Disorders of the Liver, Gallbladder, and Pancreas

One of the main functions of the liver and pancreas is to aid food digestion. The liver makes the digestive fluid bile, which is stored in the gallbladder. The pancreas makes digestive enzymes. These organs have other vital functions. The liver uses digestion products to make new substances such as proteins and fats, and the pancreas produces hormones that control the level of glucose in the blood.

The yellow discoloration of the skin and eyes known as jaundice is a sign of liver disease but also has other causes, which are discussed in the first article in this section. The next two articles cover hepatitis due to viral infection, which is the most common cause of liver disease worldwide, as well as other forms of hepatitis. Excessive alcohol consumption is the main cause of liver disease in Western countries; three articles deal with alcoholic liver disease and its complications – cirrhosis and portal hypertension and varices. Liver cancer is then described; the first type, which originates in the liver, is less common in Western countries than cancer that spreads from other organs to the liver (liver metastases). Liver failure, which may be fatal unless treated with liver transplantation, is also discussed.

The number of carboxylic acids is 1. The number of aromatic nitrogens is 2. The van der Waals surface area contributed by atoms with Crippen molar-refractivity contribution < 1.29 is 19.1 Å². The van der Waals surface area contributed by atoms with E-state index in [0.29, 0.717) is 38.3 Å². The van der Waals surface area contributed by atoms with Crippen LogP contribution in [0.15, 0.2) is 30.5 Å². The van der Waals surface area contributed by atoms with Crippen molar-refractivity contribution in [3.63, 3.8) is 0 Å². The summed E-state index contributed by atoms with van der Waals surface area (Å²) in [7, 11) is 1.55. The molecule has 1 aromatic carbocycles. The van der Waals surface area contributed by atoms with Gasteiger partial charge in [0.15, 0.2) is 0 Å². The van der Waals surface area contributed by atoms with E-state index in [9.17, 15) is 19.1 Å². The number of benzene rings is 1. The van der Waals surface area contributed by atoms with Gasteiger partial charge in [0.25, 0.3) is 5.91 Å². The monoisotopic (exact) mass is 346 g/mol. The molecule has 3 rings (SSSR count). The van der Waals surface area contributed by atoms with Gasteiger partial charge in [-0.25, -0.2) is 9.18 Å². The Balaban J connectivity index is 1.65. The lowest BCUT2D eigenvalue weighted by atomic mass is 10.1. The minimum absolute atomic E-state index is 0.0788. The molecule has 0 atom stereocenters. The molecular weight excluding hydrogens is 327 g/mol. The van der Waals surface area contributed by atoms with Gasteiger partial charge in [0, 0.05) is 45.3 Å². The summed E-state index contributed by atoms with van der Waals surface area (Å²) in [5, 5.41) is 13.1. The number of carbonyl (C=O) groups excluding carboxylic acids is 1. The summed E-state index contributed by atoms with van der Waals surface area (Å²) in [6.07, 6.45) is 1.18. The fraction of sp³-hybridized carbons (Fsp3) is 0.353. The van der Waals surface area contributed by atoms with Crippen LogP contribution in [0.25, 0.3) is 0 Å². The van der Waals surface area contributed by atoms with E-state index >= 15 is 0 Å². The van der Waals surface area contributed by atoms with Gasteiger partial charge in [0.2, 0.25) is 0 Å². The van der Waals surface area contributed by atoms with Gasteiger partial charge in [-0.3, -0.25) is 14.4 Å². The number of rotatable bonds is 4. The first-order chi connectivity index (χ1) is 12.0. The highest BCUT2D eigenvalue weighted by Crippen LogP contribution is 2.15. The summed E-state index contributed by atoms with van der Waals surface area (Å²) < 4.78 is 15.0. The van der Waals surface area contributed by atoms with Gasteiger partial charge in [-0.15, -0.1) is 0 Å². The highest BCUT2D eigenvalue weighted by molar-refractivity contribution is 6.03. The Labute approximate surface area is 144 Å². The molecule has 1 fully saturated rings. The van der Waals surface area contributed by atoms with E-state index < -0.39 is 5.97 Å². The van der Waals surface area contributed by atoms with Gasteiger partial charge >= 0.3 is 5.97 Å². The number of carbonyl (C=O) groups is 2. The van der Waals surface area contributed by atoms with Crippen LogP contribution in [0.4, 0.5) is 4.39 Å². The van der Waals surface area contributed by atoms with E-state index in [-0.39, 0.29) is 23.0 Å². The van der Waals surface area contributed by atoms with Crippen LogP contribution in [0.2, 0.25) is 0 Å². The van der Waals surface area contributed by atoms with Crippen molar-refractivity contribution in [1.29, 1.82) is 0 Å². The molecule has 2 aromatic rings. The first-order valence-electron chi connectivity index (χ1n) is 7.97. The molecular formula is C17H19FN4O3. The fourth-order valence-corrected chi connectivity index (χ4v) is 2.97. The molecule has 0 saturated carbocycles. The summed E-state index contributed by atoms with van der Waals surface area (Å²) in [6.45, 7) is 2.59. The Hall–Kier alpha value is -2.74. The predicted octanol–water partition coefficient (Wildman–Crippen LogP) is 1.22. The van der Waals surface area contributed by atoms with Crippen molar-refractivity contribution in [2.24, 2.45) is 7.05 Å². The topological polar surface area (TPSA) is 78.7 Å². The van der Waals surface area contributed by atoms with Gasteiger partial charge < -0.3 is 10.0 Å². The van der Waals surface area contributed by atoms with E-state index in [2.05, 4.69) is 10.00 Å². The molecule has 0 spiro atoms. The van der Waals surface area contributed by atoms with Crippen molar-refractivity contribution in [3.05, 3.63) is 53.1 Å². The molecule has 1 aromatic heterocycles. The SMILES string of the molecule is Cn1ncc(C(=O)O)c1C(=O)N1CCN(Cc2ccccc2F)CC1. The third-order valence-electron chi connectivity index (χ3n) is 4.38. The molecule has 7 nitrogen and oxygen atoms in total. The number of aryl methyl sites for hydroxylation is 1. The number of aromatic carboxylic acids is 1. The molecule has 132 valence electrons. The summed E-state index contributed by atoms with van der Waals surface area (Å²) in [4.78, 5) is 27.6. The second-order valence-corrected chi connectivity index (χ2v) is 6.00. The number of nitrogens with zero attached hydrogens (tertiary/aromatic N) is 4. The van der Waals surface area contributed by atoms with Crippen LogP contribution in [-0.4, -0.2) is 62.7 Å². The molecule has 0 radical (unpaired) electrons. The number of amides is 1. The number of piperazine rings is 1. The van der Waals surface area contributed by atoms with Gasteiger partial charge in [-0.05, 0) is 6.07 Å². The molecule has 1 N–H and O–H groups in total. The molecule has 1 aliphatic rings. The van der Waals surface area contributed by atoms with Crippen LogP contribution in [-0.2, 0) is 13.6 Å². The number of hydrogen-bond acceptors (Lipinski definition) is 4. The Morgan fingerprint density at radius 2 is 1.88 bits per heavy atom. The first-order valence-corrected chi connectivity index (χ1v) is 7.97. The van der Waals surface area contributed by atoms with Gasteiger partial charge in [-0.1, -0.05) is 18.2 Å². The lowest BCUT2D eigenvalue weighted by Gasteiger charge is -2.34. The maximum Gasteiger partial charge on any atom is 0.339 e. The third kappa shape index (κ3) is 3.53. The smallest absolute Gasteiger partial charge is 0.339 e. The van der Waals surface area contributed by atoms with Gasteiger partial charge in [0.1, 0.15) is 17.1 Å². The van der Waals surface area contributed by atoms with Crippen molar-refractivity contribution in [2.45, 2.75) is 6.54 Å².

Gallstones do not usually cause symptoms and may not need to be treated, as explained in the next articles, but can lead to inflammation of the gallbladder, called cholecystitis. Articles on the inflammatory conditions, acute and chronic pancreatitis follow, and the final article covers pancreatic cancer, which is relatively uncommon in the UK.

Key anatomy

For information on the structure and function of the liver, gallbladder, and pancreas, see Digestive System.

Jaundice

Acute Hepatitis

Chronic Hepatitis

Alcohol-related Liver Disease

Cirrhosis

Portal Hypertension and Varices

Liver Cancer

Liver Metastases

Liver Failure

Gallstones

Cholecystitis

Acute Pancreatitis

Chronic Pancreatitis

Pancreatic Cancer

From the 2010 revision of the Complete Home Medical Guide © Dorling Kindersley Limited.

The subjects, conditions and treatments covered in this encyclopaedia are for information only and may not be covered by your insurance product should you make a claim.

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